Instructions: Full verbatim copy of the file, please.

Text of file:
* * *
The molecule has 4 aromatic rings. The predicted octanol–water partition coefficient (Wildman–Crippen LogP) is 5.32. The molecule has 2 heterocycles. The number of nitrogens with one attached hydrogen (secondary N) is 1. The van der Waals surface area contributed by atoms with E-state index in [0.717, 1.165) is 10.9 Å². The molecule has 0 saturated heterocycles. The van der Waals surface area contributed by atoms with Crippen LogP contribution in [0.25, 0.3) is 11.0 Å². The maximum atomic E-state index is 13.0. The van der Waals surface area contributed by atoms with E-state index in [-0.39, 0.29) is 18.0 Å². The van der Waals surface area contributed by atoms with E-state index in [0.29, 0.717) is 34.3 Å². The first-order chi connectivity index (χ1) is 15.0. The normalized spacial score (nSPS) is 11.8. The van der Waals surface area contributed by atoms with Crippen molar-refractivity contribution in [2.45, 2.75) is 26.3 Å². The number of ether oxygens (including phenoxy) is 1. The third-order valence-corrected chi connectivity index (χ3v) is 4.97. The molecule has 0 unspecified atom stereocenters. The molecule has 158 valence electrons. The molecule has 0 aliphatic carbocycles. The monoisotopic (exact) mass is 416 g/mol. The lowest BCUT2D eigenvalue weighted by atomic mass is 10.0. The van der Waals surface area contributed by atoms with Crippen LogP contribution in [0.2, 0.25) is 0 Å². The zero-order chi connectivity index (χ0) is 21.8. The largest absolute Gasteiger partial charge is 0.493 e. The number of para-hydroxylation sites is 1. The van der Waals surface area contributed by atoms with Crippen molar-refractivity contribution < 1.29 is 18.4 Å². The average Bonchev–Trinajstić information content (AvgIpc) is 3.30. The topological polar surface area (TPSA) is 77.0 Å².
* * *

The molecule has 4 aromatic rings. The predicted octanol–water partition coefficient (Wildman–Crippen LogP) is 5.32. The molecule has 2 heterocycles. The number of nitrogens with one attached hydrogen (secondary N) is 1. The van der Waals surface area contributed by atoms with E-state index in [0.717, 1.165) is 10.9 Å². The molecule has 0 saturated heterocycles. The van der Waals surface area contributed by atoms with Crippen LogP contribution in [0.25, 0.3) is 11.0 Å². The maximum atomic E-state index is 13.0. The van der Waals surface area contributed by atoms with E-state index in [-0.39, 0.29) is 18.0 Å². The van der Waals surface area contributed by atoms with E-state index in [0.29, 0.717) is 34.3 Å². The first-order chi connectivity index (χ1) is 15.0. The normalized spacial score (nSPS) is 11.8. The van der Waals surface area contributed by atoms with Crippen molar-refractivity contribution in [2.45, 2.75) is 26.3 Å². The number of ether oxygens (including phenoxy) is 1. The third-order valence-corrected chi connectivity index (χ3v) is 4.97. The molecule has 0 unspecified atom stereocenters. The molecule has 158 valence electrons. The molecule has 0 aliphatic carbocycles. The monoisotopic (exact) mass is 416 g/mol. The lowest BCUT2D eigenvalue weighted by atomic mass is 10.0. The van der Waals surface area contributed by atoms with Crippen LogP contribution in [0.2, 0.25) is 0 Å². The zero-order chi connectivity index (χ0) is 21.8. The largest absolute Gasteiger partial charge is 0.493 e. The number of para-hydroxylation sites is 1. The van der Waals surface area contributed by atoms with Crippen molar-refractivity contribution < 1.29 is 18.4 Å². The average Bonchev–Trinajstić information content (AvgIpc) is 3.30. The topological polar surface area (TPSA) is 77.0 Å².